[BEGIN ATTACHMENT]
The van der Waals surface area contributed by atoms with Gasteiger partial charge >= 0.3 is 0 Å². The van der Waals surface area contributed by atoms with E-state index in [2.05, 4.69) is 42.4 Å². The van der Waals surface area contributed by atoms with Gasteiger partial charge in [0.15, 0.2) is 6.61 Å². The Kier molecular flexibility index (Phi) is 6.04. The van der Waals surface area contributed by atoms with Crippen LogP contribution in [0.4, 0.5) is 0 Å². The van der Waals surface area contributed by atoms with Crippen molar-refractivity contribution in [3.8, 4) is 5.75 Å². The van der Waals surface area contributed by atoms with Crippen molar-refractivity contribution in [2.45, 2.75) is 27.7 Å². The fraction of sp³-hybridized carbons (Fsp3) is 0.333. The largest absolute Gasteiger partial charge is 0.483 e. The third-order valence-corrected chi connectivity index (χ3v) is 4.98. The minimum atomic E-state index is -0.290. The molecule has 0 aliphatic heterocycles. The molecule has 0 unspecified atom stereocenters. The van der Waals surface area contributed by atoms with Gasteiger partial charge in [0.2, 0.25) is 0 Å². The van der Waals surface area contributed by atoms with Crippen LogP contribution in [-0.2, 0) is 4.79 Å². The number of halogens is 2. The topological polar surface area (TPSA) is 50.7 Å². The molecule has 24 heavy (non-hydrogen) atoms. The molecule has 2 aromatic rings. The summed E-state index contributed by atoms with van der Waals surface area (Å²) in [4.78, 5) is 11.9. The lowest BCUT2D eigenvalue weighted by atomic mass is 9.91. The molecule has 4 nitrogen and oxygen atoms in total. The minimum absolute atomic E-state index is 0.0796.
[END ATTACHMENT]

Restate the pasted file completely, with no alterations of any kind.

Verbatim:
The van der Waals surface area contributed by atoms with Gasteiger partial charge >= 0.3 is 0 Å². The van der Waals surface area contributed by atoms with E-state index in [2.05, 4.69) is 42.4 Å². The van der Waals surface area contributed by atoms with Gasteiger partial charge in [0.15, 0.2) is 6.61 Å². The Kier molecular flexibility index (Phi) is 6.04. The van der Waals surface area contributed by atoms with Crippen LogP contribution in [0.4, 0.5) is 0 Å². The van der Waals surface area contributed by atoms with Crippen molar-refractivity contribution in [3.8, 4) is 5.75 Å². The van der Waals surface area contributed by atoms with Crippen molar-refractivity contribution in [2.45, 2.75) is 27.7 Å². The fraction of sp³-hybridized carbons (Fsp3) is 0.333. The largest absolute Gasteiger partial charge is 0.483 e. The third-order valence-corrected chi connectivity index (χ3v) is 4.98. The minimum atomic E-state index is -0.290. The molecule has 0 aliphatic heterocycles. The molecule has 0 unspecified atom stereocenters. The van der Waals surface area contributed by atoms with Gasteiger partial charge in [0.2, 0.25) is 0 Å². The van der Waals surface area contributed by atoms with Crippen LogP contribution in [-0.2, 0) is 4.79 Å². The number of halogens is 2. The topological polar surface area (TPSA) is 50.7 Å². The molecule has 24 heavy (non-hydrogen) atoms. The molecule has 2 aromatic rings. The summed E-state index contributed by atoms with van der Waals surface area (Å²) in [4.78, 5) is 11.9. The lowest BCUT2D eigenvalue weighted by atomic mass is 9.91. The molecule has 4 nitrogen and oxygen atoms in total. The minimum absolute atomic E-state index is 0.0796.